While families today might argue about whether to top their sweet potatoes with marshmallows or serve green beans with a mushroom-soup membrane, colonial cooks had different expectations for their Thanksgiving recipes. For one, pies were not just dessert. Meaty-yet-sweet mince pies, which descended from medieval European pies, held a special place at the Thanksgiving table. And one key ingredient of these indulgent pastries is long-forgotten: cow tongue.
Not until the 18th century did references to early Thanksgiving dishes make their way into the historical record, but most mention mince pie as a standard part of the feast. Pie, as a classic British food, made its way to colonial tables via the settlers. In Europe, the dish had long been a source of both sustenance and entertainment: Pie crusts, which were once called coffyns, were sturdy enough to double as containers and could hold fillings both cooked and living (such as the ever popular “four and twenty blackbirds” pie).
One of the most popular pastry coffyn fillings, however, was, mincemeat: a combination of finely chopped and cooked meat, sweeter ingredients such as apples, currants, and raisins, alcohol such as brandy, and beef fat (suet). Part of mincemeat’s popularity came from its function as a useful way to repurpose leftover or unused ingredients, from vegetables to meat scraps, such as offal or organ meats. Cooks could prepare the pies in advance, and after a hearty mincemeat dinner or breakfast (mince meat could be eaten any time of day), farmers could carry their leftovers into the field.
But on Thanksgiving, mincemeat tongue pie was far from a frugal affair, and represented a particularly indulgent treat. The first American cookbook, American Cookery, published in 1796, includes three mince pie recipes. One recipe hints that cow feet and tongue (referred to as “neet”) were among the most prized ingredients for holiday feasting. The recipe also called for a third pound of sugar, a quarter pound of butter, a pint of wine, and a pound of raisins, and later recipes included apples, brandy, lemon, and “corn meat.” These pies were so decadent that the Mother of Thanksgiving herself, Josefa Hale, wrote, “They are considered indispensable; but I may be allowed to hope that during the remainder of the year, this rich, expensive, and exceedingly unhealthy diet will be used very sparingly by all who wish to enjoy sound sleep or pleasant dreams.” She goes on to decree that they should never be served to children.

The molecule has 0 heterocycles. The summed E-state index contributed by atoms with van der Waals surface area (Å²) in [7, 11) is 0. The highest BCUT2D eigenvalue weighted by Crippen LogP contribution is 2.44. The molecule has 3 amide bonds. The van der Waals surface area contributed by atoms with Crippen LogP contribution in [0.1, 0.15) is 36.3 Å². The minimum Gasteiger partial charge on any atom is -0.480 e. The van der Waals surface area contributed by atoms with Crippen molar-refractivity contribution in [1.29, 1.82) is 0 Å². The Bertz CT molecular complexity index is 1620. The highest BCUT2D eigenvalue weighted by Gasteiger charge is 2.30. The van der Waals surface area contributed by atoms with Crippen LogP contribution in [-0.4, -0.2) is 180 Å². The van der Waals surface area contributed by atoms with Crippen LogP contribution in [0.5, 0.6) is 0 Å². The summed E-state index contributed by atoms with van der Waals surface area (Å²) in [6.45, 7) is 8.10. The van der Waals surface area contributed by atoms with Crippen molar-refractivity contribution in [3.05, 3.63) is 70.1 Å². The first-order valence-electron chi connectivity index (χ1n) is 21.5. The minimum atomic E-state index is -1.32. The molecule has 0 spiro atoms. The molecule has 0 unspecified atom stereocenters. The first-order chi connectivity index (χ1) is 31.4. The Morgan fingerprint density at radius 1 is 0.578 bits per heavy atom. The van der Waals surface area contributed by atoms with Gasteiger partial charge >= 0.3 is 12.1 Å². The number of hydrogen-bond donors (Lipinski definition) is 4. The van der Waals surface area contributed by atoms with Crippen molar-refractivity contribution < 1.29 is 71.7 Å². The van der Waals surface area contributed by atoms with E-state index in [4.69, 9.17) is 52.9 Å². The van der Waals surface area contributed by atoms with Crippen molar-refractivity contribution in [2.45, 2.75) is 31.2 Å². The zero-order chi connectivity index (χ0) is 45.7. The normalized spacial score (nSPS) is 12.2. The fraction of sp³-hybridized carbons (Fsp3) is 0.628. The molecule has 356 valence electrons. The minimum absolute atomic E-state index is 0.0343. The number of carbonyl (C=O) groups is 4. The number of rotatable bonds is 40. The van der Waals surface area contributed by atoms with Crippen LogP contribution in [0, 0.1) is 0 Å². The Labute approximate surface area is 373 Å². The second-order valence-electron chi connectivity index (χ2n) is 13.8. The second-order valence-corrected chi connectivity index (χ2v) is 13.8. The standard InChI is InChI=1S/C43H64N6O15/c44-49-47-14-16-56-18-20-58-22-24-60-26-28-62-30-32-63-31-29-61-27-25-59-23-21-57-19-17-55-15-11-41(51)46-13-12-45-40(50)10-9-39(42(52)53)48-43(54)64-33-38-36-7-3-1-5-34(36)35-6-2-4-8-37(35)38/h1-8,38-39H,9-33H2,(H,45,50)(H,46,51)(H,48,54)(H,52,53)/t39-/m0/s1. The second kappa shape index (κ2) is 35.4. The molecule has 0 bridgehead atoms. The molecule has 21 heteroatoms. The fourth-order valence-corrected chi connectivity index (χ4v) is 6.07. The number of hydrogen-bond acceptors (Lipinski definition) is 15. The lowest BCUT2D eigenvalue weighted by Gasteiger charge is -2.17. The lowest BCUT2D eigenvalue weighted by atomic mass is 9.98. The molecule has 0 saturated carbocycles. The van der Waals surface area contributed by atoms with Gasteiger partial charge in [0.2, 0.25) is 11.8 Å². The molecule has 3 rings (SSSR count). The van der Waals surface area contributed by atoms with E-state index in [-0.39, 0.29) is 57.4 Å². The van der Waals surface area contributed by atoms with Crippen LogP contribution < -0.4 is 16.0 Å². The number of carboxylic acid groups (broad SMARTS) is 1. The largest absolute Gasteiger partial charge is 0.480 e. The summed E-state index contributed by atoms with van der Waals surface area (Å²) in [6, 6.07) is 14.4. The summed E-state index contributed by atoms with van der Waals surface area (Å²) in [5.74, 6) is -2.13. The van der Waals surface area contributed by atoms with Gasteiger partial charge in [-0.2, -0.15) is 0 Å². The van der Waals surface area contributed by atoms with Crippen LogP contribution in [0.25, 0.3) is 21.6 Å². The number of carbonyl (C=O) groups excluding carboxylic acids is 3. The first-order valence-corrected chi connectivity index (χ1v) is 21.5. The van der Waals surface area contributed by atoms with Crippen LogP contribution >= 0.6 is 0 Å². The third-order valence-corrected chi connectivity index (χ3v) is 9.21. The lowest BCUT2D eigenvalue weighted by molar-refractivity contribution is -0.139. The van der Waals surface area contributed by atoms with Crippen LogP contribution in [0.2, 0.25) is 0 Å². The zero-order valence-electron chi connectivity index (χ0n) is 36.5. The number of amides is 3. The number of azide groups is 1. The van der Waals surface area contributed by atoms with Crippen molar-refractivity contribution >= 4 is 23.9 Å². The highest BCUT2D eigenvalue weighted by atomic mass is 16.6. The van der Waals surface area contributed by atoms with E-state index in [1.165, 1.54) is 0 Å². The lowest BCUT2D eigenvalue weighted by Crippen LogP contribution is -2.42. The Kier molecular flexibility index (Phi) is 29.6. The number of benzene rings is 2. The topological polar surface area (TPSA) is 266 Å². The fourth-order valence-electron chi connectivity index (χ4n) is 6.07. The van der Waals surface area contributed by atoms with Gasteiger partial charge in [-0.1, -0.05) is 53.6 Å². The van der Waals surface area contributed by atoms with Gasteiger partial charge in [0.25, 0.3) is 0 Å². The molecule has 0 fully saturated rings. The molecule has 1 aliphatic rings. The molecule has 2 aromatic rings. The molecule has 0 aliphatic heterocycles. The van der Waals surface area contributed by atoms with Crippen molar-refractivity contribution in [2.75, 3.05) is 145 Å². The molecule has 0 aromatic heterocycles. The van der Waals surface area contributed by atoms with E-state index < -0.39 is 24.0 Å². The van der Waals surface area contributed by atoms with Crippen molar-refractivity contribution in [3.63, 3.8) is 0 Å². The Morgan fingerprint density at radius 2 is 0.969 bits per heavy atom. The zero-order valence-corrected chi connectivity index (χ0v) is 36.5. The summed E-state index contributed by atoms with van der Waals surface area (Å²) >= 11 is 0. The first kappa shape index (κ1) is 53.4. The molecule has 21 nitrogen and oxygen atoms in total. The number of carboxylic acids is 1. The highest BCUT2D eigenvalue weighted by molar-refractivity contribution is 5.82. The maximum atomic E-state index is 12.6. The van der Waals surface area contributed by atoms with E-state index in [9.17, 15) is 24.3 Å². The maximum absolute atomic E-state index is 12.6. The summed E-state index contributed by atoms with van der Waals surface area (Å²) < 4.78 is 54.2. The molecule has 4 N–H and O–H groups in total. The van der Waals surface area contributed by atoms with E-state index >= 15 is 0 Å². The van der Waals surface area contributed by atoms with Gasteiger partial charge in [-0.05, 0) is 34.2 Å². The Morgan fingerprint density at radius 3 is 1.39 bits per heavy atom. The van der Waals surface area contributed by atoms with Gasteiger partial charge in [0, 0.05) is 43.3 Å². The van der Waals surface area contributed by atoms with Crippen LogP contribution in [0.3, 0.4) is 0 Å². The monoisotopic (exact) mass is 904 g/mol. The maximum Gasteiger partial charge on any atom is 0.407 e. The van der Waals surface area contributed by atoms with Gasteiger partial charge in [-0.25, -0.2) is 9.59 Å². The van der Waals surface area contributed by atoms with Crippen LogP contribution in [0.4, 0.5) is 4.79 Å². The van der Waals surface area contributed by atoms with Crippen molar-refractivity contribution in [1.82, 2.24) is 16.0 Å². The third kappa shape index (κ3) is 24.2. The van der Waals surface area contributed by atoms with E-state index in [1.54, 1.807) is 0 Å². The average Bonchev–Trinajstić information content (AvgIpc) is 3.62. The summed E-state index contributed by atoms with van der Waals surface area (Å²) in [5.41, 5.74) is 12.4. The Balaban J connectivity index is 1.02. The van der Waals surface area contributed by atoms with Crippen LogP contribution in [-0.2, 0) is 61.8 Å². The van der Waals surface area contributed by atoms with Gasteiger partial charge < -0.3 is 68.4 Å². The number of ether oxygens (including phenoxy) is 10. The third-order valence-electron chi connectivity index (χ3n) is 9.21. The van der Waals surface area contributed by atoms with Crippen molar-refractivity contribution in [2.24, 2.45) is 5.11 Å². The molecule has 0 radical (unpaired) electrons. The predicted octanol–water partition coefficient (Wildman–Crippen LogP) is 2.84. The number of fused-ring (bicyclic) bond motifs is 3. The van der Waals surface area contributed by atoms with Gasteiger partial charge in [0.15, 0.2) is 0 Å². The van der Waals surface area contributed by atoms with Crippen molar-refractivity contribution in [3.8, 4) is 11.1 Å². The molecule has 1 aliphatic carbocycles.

How could an organ meat be considered integral to a festive Thanksgiving pie, and so rich and tasty that it tested Puritan sensibilities? According to food scholar Bruce Kraig, author of A Rich and Fertile Land: A History of Food in America, fresh tongue (as opposed to pickled tongue, as it was often eaten) offered a rich fattiness to mince pies. Similar to cow feet, tongue is rich in collagen and, when cooked for a long time, creates a tender and gelatinous structure and an unctuous, mouth-coating texture. Combined with sugar, alcohol, and dried fruits, the hefty pie was a true bounty.
But with all that flavor, “neet’s tongue” and “neet’s feet” eventually disappeared from the Thanksgiving table. According to Kraig, it’s possible that children started distancing themselves from old tastes and traditions. As wealth increased, “muscle meats” also became more popular, until the “meat” in mince meat was merely a vestige.
Sweet mince pies hung around for a few more decades: A 1903 Heinz advertisement reads “Mince Pies for Thanksgiving Time” and boasts that “a single trial will convince you of its superiority.” But by the 1950s, Americans prepared more JELL-O salad than jellied meat for Thanksgiving. Today, both dishes seem quaint, and have been banished from many turkey-topped tables. But as with most trends, perhaps by next Thanksgiving, a morsel of minced tongue will make its comeback to the holiday menu.
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